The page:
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How Will Property Prices Be Affected Due To COVID-19?

As Singapore reopens its economy in phases, and as we are currently in Phase 1, many of us are hoping to return to normalcy as soon as possible. As companies restart their businesses; the question on everyone’s mind is “Can we hope for our economy to rebound? What can we expect?” According to most economists, Singapore, like almost every country in the world, is on a slow route to regaining its economic momentum by re-skilling employees, creating new job opportunities and urging businesses to innovate. This begs the question – how will the property prices be affected?

The true answer is that nobody really knows certainly, not even industry experts who are able to merely predict. According to URA data, property prices dropped 1.2% in Q1 2020, the biggest drop since Q3 2016. Landed properties declined 1.7% while non-landed declined 1%. Will this decline continue in Q2 or will there be a quick rebound? But then again, in the months of February and March, sales for new property launches saw record transactions, which reflects local pent-up demand. Singapore real estate market, especially in CCR, is particularly attractive to foreign buyers in current times.



If Singaporeans are expecting prices to free-fall, they will be very disappointed. Singapore’s property market remains one of the most attractive to invest in, with the recent turmoil and unrest across Asia, Europe, and the United States, Singapore maybe the best place to invest in property right now. History has shown that after every recession, the Singapore property market rebounded back stronger than ever. Singapore’s resilient property market has weathered crisis after crisis as well as numerous rounds of Government cooling measures.

During the SARS crisis in 2003, total volume dropped 41% in Q1 2003 when it started and rebounded up 147% in Q3 2003 after the recovery. Even with the dip in sales volume, prices did not dropped drastically and within 5 years after the outbreak; prices strongly rebounded with some units more than doubling their value.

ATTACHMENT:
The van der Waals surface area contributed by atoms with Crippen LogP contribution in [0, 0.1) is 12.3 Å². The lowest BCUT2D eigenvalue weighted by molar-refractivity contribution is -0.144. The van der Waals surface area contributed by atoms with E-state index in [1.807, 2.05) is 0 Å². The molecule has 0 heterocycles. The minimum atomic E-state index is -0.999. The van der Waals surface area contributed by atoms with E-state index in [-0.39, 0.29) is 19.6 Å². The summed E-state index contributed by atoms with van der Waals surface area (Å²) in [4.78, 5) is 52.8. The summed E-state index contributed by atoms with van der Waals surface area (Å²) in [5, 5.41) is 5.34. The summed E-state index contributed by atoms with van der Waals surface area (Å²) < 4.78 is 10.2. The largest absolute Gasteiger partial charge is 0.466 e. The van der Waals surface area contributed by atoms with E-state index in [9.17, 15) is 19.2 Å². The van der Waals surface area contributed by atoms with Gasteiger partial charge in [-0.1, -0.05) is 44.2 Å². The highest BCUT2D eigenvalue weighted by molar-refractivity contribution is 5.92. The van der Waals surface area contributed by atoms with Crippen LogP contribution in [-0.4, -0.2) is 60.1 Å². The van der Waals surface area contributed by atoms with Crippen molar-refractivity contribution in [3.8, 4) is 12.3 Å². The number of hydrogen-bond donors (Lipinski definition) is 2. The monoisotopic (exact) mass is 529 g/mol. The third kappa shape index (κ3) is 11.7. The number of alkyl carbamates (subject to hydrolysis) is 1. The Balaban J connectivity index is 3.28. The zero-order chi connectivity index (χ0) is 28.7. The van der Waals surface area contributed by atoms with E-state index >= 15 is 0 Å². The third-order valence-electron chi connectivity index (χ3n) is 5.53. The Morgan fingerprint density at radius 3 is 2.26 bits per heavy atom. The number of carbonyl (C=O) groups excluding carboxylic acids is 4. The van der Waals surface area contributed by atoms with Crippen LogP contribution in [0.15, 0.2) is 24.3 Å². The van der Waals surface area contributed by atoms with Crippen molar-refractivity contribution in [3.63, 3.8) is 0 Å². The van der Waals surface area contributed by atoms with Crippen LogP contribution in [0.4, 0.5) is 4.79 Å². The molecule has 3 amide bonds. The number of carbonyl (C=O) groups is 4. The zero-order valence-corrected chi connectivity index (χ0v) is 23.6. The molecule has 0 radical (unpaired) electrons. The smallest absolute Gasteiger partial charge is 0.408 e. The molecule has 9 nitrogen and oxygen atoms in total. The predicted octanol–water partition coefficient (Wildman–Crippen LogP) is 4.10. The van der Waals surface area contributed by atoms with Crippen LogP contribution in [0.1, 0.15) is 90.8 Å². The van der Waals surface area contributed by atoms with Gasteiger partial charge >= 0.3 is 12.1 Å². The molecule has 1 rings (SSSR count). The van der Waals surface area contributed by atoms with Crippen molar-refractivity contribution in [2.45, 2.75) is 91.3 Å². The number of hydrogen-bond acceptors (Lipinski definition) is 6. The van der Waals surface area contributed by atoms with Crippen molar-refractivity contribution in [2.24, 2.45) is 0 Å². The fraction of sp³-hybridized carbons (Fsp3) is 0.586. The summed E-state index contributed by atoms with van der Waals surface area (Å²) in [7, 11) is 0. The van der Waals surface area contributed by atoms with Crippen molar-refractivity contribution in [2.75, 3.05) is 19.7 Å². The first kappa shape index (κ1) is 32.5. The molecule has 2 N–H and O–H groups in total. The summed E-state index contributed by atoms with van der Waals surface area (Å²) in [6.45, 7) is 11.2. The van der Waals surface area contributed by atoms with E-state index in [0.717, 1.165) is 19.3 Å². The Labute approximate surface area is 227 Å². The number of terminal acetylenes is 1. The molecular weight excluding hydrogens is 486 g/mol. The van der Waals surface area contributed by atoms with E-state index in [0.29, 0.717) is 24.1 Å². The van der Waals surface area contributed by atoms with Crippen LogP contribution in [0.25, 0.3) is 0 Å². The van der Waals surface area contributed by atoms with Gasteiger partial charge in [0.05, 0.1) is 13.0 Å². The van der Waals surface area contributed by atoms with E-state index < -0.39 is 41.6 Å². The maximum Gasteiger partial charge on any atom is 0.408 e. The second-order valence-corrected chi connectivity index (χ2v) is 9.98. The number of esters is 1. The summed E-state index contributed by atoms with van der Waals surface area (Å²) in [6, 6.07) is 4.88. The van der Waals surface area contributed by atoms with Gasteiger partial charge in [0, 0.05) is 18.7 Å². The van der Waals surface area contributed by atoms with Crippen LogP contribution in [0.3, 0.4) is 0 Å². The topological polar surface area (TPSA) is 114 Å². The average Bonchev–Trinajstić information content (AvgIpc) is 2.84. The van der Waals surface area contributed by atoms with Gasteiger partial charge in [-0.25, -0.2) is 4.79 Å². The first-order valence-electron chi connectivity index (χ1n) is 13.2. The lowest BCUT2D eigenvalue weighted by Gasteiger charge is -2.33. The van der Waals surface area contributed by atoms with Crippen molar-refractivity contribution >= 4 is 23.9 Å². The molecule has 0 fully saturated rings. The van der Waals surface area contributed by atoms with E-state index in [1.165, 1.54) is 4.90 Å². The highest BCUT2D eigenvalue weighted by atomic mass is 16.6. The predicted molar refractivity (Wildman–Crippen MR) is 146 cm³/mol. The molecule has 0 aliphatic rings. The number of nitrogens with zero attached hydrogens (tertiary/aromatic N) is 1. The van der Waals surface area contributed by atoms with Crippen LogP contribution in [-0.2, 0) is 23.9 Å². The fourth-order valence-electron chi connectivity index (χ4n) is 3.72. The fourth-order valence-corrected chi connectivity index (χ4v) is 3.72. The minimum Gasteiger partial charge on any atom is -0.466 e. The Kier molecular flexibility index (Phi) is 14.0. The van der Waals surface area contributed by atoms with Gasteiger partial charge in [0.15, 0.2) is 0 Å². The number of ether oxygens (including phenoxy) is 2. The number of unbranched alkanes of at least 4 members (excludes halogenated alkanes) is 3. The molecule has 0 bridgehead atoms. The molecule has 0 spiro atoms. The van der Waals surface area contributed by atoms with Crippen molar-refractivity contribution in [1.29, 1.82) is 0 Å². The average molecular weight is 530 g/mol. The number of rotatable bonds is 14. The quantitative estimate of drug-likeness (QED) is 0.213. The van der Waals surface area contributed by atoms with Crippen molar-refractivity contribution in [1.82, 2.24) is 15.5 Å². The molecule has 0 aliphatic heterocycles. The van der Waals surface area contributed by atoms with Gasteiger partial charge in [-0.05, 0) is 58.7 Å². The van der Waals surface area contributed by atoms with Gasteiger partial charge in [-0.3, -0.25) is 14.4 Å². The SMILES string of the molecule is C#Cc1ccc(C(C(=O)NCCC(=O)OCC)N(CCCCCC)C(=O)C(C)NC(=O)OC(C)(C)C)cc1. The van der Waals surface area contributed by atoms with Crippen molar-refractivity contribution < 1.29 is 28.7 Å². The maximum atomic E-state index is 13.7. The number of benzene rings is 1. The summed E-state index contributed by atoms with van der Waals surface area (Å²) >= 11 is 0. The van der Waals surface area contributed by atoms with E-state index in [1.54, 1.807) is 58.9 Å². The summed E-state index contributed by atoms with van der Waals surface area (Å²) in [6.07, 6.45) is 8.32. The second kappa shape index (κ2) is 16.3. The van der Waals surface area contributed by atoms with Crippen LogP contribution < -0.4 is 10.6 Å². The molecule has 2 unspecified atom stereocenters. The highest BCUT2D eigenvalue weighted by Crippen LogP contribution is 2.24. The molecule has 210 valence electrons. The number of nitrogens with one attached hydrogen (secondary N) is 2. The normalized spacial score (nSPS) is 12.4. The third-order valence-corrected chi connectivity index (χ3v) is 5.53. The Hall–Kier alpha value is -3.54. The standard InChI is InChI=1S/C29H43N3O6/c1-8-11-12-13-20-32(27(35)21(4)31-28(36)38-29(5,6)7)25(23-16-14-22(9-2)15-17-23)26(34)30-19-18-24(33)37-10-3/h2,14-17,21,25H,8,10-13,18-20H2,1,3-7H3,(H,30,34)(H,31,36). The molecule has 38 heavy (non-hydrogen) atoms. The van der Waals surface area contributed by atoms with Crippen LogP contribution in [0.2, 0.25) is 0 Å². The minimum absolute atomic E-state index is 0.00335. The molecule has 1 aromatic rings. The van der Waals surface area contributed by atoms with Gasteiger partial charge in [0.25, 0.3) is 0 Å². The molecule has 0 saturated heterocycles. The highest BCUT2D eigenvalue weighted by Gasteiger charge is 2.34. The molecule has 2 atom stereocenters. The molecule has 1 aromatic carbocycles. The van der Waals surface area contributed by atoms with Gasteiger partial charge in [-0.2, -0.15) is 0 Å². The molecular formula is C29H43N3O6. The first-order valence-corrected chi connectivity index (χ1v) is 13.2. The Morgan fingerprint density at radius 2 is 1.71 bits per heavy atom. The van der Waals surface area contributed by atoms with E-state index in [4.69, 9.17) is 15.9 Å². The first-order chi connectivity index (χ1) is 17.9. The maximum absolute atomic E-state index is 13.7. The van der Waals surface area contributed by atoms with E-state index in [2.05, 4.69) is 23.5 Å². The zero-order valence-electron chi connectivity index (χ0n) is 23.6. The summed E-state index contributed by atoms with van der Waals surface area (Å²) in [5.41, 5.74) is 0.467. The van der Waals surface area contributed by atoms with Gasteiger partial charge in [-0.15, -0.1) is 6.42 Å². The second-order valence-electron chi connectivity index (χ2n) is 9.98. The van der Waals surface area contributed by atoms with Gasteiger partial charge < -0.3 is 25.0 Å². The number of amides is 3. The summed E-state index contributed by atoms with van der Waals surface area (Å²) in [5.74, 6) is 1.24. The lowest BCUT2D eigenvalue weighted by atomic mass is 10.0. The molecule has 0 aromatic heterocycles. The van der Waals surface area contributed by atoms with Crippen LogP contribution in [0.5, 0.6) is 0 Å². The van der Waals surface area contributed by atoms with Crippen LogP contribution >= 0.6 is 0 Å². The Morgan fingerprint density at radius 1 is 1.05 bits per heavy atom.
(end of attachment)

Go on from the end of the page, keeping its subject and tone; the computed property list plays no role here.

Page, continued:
Most developers have kept their prices steady despite the circuit breaker measures whereas some developers are offering slight discounts to attract buyers during this period. With show flats closed and potential buyers being able to view virtually, a total of 293 units were sold in the month of April 2020. This shows the resilience of the Singapore market.

One development, Parc Clematis, a 99-year project developed by the SingHaiYi group, was offering discounts of between $10,000 to $60,000 depending on the unit type and managed to sell 9 units for the month of April.


Over at Kopar at Newton, instead of offering discounts, developer CEL group, has a different strategy and priced the project at a very attractive average price of approximately $2,200 psf. This strategy seemed to work well as 83 units were sold in the month of April 2020. This shows that despite difficult economic conditions, there will also be demand if the developments are attractively priced.

Source: Kopar At Newton


The only development that was having a fire sale is 38 Jervois; local developer Prominent Land was slashing their prices by up to $547,320 depending on the size of the units. This was to avoid having to pay ABSD (Additional Buyer’s Stamp Duty) as the project received its TOP (Temporary Occupation Permit) in March 2019.

Source: 38 Jervois

In addition to local interest and demand, overseas buyers are also on the lookout for investment opportunities. In a Straits Times article dated 26 May 2020, it was reported that wealthy Chinese investors are snapping up properties from Singapore to Sydney. With the current tense situation concerning Hong Kong and The United States, many Chinese are looking to safeguard their wealth against inflation and a likely weakening of their currency.

So if you have been looking to buy your first home or upgrade to a bigger home, now seems to be an ideal time as you may be getting your dream unit at a discounted price and you will be buying ahead of the anticipated rush when this pandemic is over.

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